Élie Joseph Cartan (9 April 1869 – 6 May 1951) was an influential French mathematician, who did fundamental work in the theory of Lie groups and their geometric applications. He also made significant contributions to mathematical physics, differential geometry, and group theory.
He was the father of another influential mathematician, Henri Cartan.
Élie Cartan was born in the village of Dolomieu in Isère, the son of a blacksmith. He became a student at the École Normale Superieure in Paris in 1888 and obtained his doctorate in 1894. He subsequently held lecturing positions in Montpellier and Lyon, becoming a professor in Nancy in 1903. He took a lecturing position at the Sorbonne in Paris in 1909, becoming professor there in 1912 until his retirement in 1940. He died in Paris after a long illness. He was the father of the mathematician Henri Cartan.
By his own account, in his Notice sur les travaux scientifiques, the main theme of his works (numbering 186 and published throughout the period 1893–1947) was the theory of Lie groups. He began by working over the foundational material on the complex simple Lie algebras, tidying up the previous work by Friedrich Engel and Wilhelm Killing. This proved definitive, as far as the classification went, with the identification of the four main families and the five exceptional cases. He also introduced the algebraic group concept, which was not to be developed seriously before 1950.
He defined the general notion of anti-symmetric differential form, in the style now used; his approach to Lie groups through the Maurer–Cartan equations required 2-forms for their statement. At that time what were called Pfaffian systems (i.e. first-order differential equations given as 1-forms) were in general use; by the introduction of fresh variables for derivatives, and extra forms, they allowed for the formulation of quite general PDE systems. Cartan added the exterior derivative, as an entirely geometric and coordinate-independent operation. It naturally leads to the need to discuss p-forms, of general degree p. Cartan writes of the influence on him of Charles Riquier’s general PDE theory.
With these basics — Lie groups and differential forms — he went on to produce a very large body of work, and also some general techniques such as moving frames, that were gradually incorporated into the mathematical mainstream.
In the Travaux, he breaks down his work into 15 areas. Using modern terminology, they are these:
1. Lie groups
2. Representations of Lie groups
3. Hypercomplex numbers, division algebras
4. Systems of PDEs, Cartan–Kähler theorem
5. Theory of equivalence
6. Integrable systems, theory of prolongation and systems in involution
7. Infinite-dimensional groups and pseudogroups
8. Differential geometry and moving frames
9. Generalised spaces with structure groups and connections, Cartan connection, holonomy, Weyl tensor
10. Geometry and topology of Lie groups
11. Riemannian geometry
12. Symmetric spaces
13. Topology of compact groups and their homogeneous spaces
14. Integral invariants and classical mechanics
15. Relativity, spinors
Influence and legacy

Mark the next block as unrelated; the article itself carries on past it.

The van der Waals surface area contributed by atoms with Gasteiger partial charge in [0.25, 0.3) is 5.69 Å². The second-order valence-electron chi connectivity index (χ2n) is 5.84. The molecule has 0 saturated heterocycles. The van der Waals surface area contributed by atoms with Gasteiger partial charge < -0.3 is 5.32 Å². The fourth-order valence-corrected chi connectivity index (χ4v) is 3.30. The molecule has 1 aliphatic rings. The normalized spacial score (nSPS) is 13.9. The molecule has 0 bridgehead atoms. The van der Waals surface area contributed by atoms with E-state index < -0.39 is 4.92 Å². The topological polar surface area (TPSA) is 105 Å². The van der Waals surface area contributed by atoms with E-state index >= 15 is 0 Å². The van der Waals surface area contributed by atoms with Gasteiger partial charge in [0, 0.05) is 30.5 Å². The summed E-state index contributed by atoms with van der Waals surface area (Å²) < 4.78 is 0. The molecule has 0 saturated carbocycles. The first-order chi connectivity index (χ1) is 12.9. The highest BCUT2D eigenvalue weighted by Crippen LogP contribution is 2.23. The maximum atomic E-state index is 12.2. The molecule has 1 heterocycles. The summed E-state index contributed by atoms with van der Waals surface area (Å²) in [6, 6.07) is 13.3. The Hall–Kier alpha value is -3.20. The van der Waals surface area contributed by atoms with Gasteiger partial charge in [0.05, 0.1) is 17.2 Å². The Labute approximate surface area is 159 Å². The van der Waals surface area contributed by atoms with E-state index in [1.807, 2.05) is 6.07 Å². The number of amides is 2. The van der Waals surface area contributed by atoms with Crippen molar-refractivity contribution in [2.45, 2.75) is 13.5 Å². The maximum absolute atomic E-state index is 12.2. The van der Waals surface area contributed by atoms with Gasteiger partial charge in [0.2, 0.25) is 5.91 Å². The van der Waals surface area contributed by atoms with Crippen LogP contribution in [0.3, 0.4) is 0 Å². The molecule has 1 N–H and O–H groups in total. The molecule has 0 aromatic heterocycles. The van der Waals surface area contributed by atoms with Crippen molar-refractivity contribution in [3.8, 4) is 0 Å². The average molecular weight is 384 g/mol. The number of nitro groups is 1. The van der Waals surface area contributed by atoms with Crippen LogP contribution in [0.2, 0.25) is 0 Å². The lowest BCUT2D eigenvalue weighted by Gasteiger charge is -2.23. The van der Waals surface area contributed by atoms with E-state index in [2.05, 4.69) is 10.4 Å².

Most of these topics have been worked over thoroughly by later mathematicians. That cannot be said of all of them: while Cartan's own methods were remarkably unified, in the majority of cases the subsequent work can be said to have removed his characteristic touch. That is, it became more algebraic.
To look at some of those less mainstream areas:
* the PDE theory has to take into account singular solutions (i.e. envelopes), such as are seen in Clairaut's equation;
* the prolongation method is supposed to terminate in a system in involution (this is an analytic theory, rather than smooth, and leads to the theory of formal integrability and Spencer cohomology);
* the equivalence problem, as he put it, is to construct differential isomorphisms of structures (and discover thereby the invariants) by forcing their graphs to be integral manifolds of a differential system;
* the moving frames method, as well as being connected to principal bundles and their connections, should also use frames adapted to geometry;
* these days, the jet bundle method of Ehresmann is applied to use contact as a systematic equivalence relation.
There is a sense, therefore, in which the distinctive side of Cartan's work is still being digested by mathematicians. This is constantly seen in areas such as calculus of variations, Bäcklund transformations and the general theory of differential systems; roughly speaking those parts of differential algebra which feel that the existing, Galois theory-led model of symmetry is too narrow and requires something more analogous to a category of relations.
* Cartan connection, Cartan connection applications
* Cartan matrix
* Cartan's theorem
* Cartan subalgebra
* Cartan's equivalence method
* Einstein–Cartan theory
* Integrability conditions for differential systems
* CAT(k) space
* Shiing-Shen Chern and Claude Chevalley, Élie Cartan and his mathematical work, Bull. Amer. Math. Soc. 58 (1952), 217-250.
* J. H. C. Whitehead, Elie Joseph Cartan 1869-1851, Obituary Notices of Fellows of the Royal Society, Vol. 8, No. 21 (Nov., 1952), pp. 71-95.
* O'Connor, John J; Edmund F. Robertson "Élie Cartan". MacTutor History of Mathematics archive.
* Élie Cartan at the Mathematics Genealogy Project